Menlo briefs: Businesses boom and bust in MenloAs businesses like Great Clips open in Menlo Park and others, such as Marche, close, you may be curious as to exactly how often that happens.
According to John McGirr, revenue and claims manager for the city of Menlo Park, a total of 217 new business licenses were issued in 2009 and 207 closed out. The following year saw 223 new licenses and 185 close-outs. He noted that some businesses, such as banks, don't need a local license.
Rotary furnishes furniture for troops
Troops catching a break at the USO lounge at the San Francisco International Airport can now lounge in $50,000 of new leather furniture, thanks to local Rotary clubs.
Mark Flegel, of Flegels Fine Furniture in Menlo Park, agreed to help when fellow Rotarian Don Bowcutt asked for five new recliners. After working with 10 clubs, and Hancock & Moore leather furniture in North Carolina that discounted the cost by 60 percent, they donated 10 recliners, a sofa, loveseat, and six dining chairs.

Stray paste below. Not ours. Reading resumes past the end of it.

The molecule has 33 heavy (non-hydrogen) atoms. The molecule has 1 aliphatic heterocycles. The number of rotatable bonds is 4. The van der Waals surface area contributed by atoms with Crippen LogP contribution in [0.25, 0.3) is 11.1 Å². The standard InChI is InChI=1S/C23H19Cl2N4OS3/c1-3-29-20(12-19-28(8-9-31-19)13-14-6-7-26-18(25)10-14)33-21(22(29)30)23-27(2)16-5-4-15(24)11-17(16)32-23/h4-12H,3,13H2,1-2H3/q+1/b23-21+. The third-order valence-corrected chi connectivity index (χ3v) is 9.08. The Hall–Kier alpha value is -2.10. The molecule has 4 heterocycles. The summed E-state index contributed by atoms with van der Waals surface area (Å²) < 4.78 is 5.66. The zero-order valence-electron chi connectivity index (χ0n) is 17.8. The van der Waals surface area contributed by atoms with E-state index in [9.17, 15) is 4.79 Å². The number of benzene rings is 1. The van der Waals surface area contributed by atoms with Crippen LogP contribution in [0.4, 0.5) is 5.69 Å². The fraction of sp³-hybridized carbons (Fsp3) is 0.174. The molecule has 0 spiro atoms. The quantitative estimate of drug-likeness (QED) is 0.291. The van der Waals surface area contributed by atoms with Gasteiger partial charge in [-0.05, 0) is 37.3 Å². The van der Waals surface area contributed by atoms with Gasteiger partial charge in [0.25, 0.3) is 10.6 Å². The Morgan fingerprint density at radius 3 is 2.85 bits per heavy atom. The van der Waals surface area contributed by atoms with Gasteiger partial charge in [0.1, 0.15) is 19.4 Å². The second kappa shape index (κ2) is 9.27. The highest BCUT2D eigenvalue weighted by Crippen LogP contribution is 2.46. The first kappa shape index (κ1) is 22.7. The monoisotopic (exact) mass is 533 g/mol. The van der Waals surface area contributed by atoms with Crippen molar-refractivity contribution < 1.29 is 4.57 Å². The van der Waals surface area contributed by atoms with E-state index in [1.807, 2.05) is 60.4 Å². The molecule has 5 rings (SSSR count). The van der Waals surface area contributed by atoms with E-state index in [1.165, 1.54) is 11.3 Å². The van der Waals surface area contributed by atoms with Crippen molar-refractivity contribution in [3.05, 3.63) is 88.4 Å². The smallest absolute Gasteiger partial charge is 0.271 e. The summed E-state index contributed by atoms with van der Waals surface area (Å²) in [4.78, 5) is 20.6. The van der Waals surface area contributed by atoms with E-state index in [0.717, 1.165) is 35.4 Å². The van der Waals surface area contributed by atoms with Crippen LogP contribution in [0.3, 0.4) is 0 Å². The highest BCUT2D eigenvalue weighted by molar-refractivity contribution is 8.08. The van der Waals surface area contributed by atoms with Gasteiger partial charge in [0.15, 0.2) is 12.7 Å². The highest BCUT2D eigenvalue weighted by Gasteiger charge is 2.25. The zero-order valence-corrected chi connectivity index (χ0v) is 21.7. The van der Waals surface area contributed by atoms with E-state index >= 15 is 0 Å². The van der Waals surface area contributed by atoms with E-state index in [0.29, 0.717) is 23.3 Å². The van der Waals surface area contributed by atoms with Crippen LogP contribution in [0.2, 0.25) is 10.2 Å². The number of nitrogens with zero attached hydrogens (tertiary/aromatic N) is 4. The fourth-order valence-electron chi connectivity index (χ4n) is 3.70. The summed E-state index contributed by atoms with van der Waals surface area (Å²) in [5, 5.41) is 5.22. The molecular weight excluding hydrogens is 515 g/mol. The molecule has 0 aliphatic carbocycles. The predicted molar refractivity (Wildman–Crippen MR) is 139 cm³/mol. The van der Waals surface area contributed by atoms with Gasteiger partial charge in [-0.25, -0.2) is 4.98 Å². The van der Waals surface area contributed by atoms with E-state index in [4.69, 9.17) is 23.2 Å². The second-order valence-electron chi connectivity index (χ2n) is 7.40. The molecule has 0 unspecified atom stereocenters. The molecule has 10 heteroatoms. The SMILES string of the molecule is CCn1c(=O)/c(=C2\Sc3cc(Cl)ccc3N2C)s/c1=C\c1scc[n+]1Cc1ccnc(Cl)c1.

It could be a long night on Tuesday, May 24, when the Menlo Park City Council meets to review the proposed 2011-12 budget, the capital improvement plan, and the city's proposed contract with the police sergeants union.
Visit tinyurl.com/MP-budget1112 to see the budget proposal.
The meeting starts at 7 p.m. in the council chambers at the Civic Center at 701 Laurel St.
Red-light camera bill passes state Senate
A bill that regulates how cities use red-light cameras passed the state Senate with a unanimous 36-0 vote.
Sponsored by Sen. Joe Simitian, D-Palo Alto, Senate Bill 29 requires that:
• Warning signs be posted within 200 feet of intersections with cameras.
• Installation sites be chosen on the basis of safety and not revenue-generating factors.
• Tickets include information on whom the recipients can contact if they have questions.
• "Snitch tickets," which ask the recipient to identify the driver, explain that the recipient doesn't have to incriminate themselves or the driver. Snitch tickets are traffic violation notices meant to identify the driver during the alleged violation.
San Jose resident Vera Gil suggested the legislation as part of Sen. Simitian's annual "There Oughta Be a Law" contest after she got multiple red-light camera tickets for a car in Southern California she doesn't own and has never driven.
"People who get tickets for someone else's car need a way to straighten things out," Ms. Gil said in a press release. "In my case, the license plate was one letter different than mine. I understand how that mistake happens, but it took weeks and weeks to clear-up. There was no information on who to call."
The bill now goes to the Assembly for a hearing and vote.